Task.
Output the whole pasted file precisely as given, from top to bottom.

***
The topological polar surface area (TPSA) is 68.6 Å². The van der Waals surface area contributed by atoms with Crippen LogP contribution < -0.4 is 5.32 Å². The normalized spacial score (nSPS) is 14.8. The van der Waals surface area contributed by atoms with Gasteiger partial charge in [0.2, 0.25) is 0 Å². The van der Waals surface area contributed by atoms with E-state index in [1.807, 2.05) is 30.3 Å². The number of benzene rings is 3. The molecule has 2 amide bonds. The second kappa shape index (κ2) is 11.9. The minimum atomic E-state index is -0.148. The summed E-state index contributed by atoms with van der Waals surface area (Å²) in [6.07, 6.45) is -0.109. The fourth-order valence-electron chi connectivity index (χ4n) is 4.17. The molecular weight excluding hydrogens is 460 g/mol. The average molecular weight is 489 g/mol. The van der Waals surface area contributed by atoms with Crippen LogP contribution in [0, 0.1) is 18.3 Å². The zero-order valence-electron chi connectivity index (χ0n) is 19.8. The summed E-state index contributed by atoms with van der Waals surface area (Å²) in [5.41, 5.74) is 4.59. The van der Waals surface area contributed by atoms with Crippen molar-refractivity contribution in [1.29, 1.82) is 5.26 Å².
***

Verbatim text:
The topological polar surface area (TPSA) is 68.6 Å². The van der Waals surface area contributed by atoms with Crippen LogP contribution < -0.4 is 5.32 Å². The normalized spacial score (nSPS) is 14.8. The van der Waals surface area contributed by atoms with Gasteiger partial charge in [0.2, 0.25) is 0 Å². The van der Waals surface area contributed by atoms with E-state index in [1.807, 2.05) is 30.3 Å². The number of benzene rings is 3. The molecule has 2 amide bonds. The second kappa shape index (κ2) is 11.9. The minimum atomic E-state index is -0.148. The summed E-state index contributed by atoms with van der Waals surface area (Å²) in [6.07, 6.45) is -0.109. The fourth-order valence-electron chi connectivity index (χ4n) is 4.17. The molecular weight excluding hydrogens is 460 g/mol. The average molecular weight is 489 g/mol. The van der Waals surface area contributed by atoms with Crippen LogP contribution in [0, 0.1) is 18.3 Å². The zero-order valence-electron chi connectivity index (χ0n) is 19.8. The summed E-state index contributed by atoms with van der Waals surface area (Å²) in [5.41, 5.74) is 4.59. The van der Waals surface area contributed by atoms with Crippen molar-refractivity contribution in [1.29, 1.82) is 5.26 Å².